A hole in a local woman's heart goes undetected for almost 50 years.
We bring you her story as part of our 'Live Red' series. It's a partnership we have with Wellmont Health System to raise awareness about women's heart disease.
News 5 found out it was listening to her body that very well may have saved her life.
Most of Susan Baldwin's life has been 'business as usual', until 2009 when she noticed simple tasks suddenly got harder. "I began with just some tiredness, some fatigue, weakness, shortness of breath," Baldwin remembered.
Baldwin took her concerns to doctors searching for answers. In the meantime ,she got migraines and worse. "I was at work and my face started to drawl a little bit, and the end of my tongue got a little numb and speech was just a little slurred," said Baldwin.
What she had was a mini-stroke. Baldwin's doctor recommended she see a cardiologist and take an EKG. Test results revealed Baldwin actually had a hole in inside of her heart. Doctors told us that hole was about the size of a dime. "It was quite shocking. I had always felt like I had taken pretty good care of myself," said Baldwin.
Dr. Marc Mayhew, an interventional cardiologist with the Wellmont CVA Heart Institute, said Baldwin's condition is known as an atrial sepal defect, where there's a hole in the walls that separate the chambers of the heart.
Dr. Mayhew said it's a rare condition people are born with that show few if any symptoms until it reaches a tipping point. "Depending on how much blood flows in the wrong direction, things such as heart failure [and] strokes can develop down the line," said Dr. Mayhew.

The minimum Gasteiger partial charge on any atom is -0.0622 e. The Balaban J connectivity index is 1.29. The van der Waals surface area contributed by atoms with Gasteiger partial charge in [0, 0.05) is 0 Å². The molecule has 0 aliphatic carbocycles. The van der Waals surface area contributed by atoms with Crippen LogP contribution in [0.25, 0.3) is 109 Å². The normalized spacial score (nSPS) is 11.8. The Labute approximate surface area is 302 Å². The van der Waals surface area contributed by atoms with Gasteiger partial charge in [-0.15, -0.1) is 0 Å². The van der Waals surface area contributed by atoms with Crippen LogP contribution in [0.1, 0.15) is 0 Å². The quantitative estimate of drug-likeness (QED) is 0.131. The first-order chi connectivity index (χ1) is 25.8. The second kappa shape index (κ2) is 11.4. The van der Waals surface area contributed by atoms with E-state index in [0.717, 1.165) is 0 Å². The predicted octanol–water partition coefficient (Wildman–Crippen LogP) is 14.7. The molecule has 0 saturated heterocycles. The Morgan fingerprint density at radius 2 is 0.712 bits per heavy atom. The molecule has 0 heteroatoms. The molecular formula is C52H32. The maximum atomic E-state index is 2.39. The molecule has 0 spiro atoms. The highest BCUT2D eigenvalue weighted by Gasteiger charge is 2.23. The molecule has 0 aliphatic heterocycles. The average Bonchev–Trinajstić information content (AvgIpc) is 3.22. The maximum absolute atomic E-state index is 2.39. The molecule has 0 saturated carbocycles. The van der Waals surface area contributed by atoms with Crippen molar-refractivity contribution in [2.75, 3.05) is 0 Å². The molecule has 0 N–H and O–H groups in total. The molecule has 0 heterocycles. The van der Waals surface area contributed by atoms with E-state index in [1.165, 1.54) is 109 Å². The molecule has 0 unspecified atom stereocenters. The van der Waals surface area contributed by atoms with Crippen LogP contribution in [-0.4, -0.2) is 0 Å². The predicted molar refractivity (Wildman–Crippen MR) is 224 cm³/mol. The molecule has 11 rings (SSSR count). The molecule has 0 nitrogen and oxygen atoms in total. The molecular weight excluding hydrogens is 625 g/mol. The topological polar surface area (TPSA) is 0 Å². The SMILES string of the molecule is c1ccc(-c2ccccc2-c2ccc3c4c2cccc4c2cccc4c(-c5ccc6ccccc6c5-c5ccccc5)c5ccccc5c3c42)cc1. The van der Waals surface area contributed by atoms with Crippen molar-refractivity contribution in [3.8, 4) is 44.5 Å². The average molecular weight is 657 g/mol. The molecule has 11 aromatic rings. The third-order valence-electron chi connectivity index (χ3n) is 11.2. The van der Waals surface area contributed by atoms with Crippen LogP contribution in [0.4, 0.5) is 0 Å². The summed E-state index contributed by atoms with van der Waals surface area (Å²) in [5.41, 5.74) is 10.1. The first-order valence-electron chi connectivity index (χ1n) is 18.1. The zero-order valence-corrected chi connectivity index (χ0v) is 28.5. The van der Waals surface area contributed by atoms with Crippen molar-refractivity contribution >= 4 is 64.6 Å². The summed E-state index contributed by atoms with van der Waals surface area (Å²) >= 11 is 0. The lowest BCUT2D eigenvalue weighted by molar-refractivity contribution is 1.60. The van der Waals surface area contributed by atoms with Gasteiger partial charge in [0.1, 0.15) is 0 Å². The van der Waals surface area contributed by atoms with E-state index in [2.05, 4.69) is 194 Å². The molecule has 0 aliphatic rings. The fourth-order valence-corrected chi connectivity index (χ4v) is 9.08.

Baldwin's heart was literally patched up inside a cath lab in December of 2009. Doctors sent a closure device through a vein without ever opening up her heart. "Immediately I could feel some difference," Baldwin said.
Now Baldwin said she's as good as new; crediting her doctors and her conscience. "If you get the feeling something's not right with your body, don't ignore that. you're receiving a message and pay attention to that," said Dr. Mayhew.
"It's a whole lot easier to be safe than sorry," added Baldwin.
Doctor Mayhew told us he usually patches about 25 atrial septal defects a year in a cath lab.
We found out the procedure that takes about an hour to perform was once only accomplished through open heart surgery.
We learned it's not common practice to screen for atrial septal defects. That's why doctors say listen to your body if you feel something's not right.